Municipal leaders in Canada consider attracting young professionals to live in their cities as a key reason to keep up urban prosperity. It is a key factor in maintaining economic growth. In Cambridge, young people will become more important to the local economy as they will make up a larger proportion of the workforce.
According to the 2016 census administered by Statistics Canada (the most recent data available), the proportion of the population that was entering the workforce was lower than the proportion of the population 65 and older.
|Population of Waterloo Region by Age|
|*2016 Census Data|
The Waterloo Region Census Bulletin 2016 underlined the trending aging population of the region:
The baby boomer generation, represented in the population pyramid by those aged 52 to 70, peaking at the 50 to 54 year old cohort, is contributing to Waterloo Region’s steadily aging population. This generation is made up of individuals born in the time of prosperity following the end of WWII, often defined as the period between 1946 and 1964. In 2011, the first of the baby boomers reached the retirement age of 65. As this generation continues to grow older, the number of seniors will increase, and by 2029, all of the baby boomers will be 65 or older.
What are the Cities in our region doing about this?
What does this trend mean for the region? Do our municipalities consider attracting young professionals a priority for maintaining the prosperity of Kitchener, Waterloo and Cambridge? Much of the talk in this municipal election has talked about catering to an aging population, why hasn’t there been a focus on what we’re planning to do to attract younger people to our communities and incentivizing them to put down roots in our region?
To get the answers I was looking for, I reached out to the municipal governments in our area. The City of Guelph has a generic email address to send questions or concerns, while Cambridge, Kitchener and Waterloo have online forms that allowed me to submit my question.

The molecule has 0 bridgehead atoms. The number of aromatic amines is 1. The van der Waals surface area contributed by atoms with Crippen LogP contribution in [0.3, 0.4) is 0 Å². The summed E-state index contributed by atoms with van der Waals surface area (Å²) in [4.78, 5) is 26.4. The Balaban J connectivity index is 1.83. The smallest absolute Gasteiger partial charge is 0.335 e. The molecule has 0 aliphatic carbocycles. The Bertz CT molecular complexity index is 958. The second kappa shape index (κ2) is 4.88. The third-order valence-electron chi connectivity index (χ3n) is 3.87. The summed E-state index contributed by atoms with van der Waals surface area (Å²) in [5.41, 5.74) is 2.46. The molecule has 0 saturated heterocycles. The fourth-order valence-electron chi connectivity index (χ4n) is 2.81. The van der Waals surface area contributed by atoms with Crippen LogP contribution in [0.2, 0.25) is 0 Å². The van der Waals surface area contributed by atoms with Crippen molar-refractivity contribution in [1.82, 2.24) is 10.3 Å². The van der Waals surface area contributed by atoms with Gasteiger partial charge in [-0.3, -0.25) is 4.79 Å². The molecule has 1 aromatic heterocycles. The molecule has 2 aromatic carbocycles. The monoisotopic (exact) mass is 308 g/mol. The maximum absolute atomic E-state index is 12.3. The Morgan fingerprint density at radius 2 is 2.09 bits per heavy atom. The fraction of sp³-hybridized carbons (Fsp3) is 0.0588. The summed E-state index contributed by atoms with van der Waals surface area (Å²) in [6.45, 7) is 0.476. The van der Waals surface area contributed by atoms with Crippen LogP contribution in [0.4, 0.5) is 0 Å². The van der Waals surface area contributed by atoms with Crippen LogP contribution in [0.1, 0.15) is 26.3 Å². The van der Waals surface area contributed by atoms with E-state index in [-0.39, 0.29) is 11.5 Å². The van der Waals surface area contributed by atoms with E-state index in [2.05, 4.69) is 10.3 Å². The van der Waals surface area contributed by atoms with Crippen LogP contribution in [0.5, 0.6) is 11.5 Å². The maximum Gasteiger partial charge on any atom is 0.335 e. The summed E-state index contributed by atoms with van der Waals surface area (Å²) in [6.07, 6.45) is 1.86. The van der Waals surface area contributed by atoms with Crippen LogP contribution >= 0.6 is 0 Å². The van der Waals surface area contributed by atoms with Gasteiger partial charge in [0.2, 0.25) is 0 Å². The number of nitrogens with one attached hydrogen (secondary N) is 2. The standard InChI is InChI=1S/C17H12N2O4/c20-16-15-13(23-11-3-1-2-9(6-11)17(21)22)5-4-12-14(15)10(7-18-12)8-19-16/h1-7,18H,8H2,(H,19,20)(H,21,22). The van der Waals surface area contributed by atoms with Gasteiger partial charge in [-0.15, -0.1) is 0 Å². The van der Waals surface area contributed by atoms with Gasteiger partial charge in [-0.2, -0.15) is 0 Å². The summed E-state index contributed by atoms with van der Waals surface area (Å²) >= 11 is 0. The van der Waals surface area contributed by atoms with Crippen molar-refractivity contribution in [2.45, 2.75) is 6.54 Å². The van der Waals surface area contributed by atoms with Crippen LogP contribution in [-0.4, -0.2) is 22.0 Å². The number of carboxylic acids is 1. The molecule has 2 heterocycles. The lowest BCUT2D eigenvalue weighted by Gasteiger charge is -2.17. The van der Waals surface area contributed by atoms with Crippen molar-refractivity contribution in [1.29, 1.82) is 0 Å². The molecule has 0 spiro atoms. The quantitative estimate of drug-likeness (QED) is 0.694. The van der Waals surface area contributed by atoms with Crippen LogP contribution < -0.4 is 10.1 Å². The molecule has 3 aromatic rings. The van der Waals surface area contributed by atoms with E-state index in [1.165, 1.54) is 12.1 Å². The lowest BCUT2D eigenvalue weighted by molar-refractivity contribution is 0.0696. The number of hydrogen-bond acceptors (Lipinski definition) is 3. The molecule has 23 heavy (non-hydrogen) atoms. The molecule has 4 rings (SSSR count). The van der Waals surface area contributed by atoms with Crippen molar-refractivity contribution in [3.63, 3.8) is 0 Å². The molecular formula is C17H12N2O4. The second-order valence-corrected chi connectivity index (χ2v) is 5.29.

The City of Guelph responded in the shortest amount of time and in the most meaningful way. Mayor Cam Guthrie took the time to personally respond with a phone call, demonstrating a level of engagement we can only hope to receive from our municipal leaders. A follow-up email was sent detailing what we discussed.
My inquiries to the City of Kitchener and Waterloo were forwarded to municipal employees who responded via email. I would like to thank them for taking the time to reply to my inquiry.
Only the City of Cambridge failed to respond to my original request and follow-up. Only after getting in touch with a direct contact with the city department did I receive a reply. As a contributor here at cbridge.ca this was somewhat disappointing that I had to chase down a response.
After compiling the responses, I broke them down into categories. These categories represent key factors that appeal to young people and appeal to them in a particular way. They are:
- Public Transportation
- Arts and Culture
- Public Spaces
Not all responses spoke to all the categories. I have summarized each response as articulated by the municipality.
The City of Kitchener’s Love My Hood Strategy focuses on building friendly neighborhoods. The city provides resources to people and community groups to help communities deliver improvements and activities that are locally driven by residents.
In order to attract young professionals, the City of Guelph has fostered initiatives to build residential condo developments in the downtown core. These developments are more affordable to young and first-time home owners.
The City of Waterloo is making major investments in light rail transit (LRT). They are also creating new bike lanes in Uptown Waterloo, and dedicated bike lanes are being extended on some regional roads. The city is developing a new vision for the University Avenue Corridor.
The City of Waterloo is working to promote the Toronto-Waterloo Innovation Corridor. They continue to invest in Hackathons with the University of Waterloo to attract young talent to the region.